Welcome to TSP Adventures

Welcome to TSP Adventures (Troy & Shelly Pfeifer Adventures).

What's Here?

You will not find information about our jobs or "careers" - what a waste it is to write about that. Okay, well it used to be, but now that we are both dog trainers for Sit Means Sit dog training it is not such a waste. However, you still wont find that information here, but you can find it a http://Austin.SitMeansSit.com. You will find information on the many activities we enjoy. For example, hiking, scuba diving, vacations, rock climbing (which we unfortunately don't do much any more because our friend we were climbing with went on a climbing adventure and we moved to Hong Kong where there is not much natural climbing). Troy also has a sometimes interesting - but mostly not :-) - blog called What's That? Who Cares? where he posts his random thoughts and observations on a wide range of subjects. This will likely get more active when we start our round-the-world adventure. You can subscribe to What's That? Who Cares!.

What's New (well kinda)?

In March of 2005 we moved to Hong Kong. We have really enjoyed this opportunity and you can see all the great things we have done by visiting the TSPAdventures Blog. Starting in March 2007 we are going to take about a year off to travel around the world and [mostly] scuba dive. To keep those interested up to date on our adventure while overseas we will continue to update our blog. This has been by far the most updated section of our site and will remain so for the foreseeable future. If you like, you can subscribe to the blog and get an email when we update it. We have also recently starting putting more of our pictures online so please visit our photos so you can get a better feel for what we are seeing. Enjoy..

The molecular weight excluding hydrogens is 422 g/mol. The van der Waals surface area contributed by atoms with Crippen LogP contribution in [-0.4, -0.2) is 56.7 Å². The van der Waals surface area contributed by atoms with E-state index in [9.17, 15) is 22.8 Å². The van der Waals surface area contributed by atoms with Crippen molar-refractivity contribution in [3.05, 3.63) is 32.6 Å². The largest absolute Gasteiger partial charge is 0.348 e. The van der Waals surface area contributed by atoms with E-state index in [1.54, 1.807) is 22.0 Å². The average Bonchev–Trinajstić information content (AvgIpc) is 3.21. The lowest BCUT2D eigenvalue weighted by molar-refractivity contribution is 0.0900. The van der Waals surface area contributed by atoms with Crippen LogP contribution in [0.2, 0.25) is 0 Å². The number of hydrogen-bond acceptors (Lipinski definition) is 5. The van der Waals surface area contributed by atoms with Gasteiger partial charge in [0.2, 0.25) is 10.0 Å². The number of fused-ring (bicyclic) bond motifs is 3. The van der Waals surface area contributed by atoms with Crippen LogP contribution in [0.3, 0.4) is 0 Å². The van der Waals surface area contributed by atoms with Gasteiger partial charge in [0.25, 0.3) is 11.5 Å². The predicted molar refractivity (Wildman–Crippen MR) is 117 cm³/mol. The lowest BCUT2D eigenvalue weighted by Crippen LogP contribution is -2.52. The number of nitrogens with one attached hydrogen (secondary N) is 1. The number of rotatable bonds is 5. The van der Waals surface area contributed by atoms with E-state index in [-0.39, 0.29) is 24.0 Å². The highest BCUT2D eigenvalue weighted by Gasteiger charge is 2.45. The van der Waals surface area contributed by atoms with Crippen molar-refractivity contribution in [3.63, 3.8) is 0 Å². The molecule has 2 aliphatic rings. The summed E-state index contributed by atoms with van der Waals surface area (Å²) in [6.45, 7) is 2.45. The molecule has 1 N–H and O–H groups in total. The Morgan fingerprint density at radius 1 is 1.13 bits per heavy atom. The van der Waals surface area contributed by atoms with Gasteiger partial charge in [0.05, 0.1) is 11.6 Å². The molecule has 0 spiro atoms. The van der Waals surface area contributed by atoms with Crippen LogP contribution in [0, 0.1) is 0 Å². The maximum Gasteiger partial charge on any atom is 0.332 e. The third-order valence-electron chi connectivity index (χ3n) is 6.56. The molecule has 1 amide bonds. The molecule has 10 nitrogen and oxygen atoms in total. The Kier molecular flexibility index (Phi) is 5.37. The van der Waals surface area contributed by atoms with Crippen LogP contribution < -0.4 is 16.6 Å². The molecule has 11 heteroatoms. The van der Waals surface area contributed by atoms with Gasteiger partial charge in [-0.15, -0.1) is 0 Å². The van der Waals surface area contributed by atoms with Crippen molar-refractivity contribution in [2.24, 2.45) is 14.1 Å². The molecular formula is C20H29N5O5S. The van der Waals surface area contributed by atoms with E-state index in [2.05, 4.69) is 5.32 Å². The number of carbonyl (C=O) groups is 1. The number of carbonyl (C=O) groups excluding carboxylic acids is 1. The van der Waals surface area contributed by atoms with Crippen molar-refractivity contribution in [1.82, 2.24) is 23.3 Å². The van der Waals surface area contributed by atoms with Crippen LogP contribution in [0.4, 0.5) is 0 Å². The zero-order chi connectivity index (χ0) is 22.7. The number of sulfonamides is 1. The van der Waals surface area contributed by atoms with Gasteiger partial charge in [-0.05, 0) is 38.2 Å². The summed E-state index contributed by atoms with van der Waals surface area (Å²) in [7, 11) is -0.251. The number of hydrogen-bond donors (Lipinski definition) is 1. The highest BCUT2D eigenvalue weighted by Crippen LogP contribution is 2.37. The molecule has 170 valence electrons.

TSPAdventures Latest Blog Posting

You can always check out our destination map by visiting the And For Our Next Trick... blog

09/04/2016 02:28 PM
Selfie Sticks, Machetes and Security Guards in Papua New Guinea

Tari Villages and the Highland Tribal Festival

Papua New Guinea (PNG) and the Highland Tribal Festival has been on our travel bucket list for quite some time. Almost two years in the planning, and plenty of money later (holy cow this was an expensive trip), we can check this one off our list. As you know we have been to a country or two, but we are definitely not immune to new cultures, people and basically how things are in other countries. I'm not sure what surprised us more: our completely enclosed compound of a lodge with corrugated metal walls; machete yielding locals; or our unexpected constant security guard.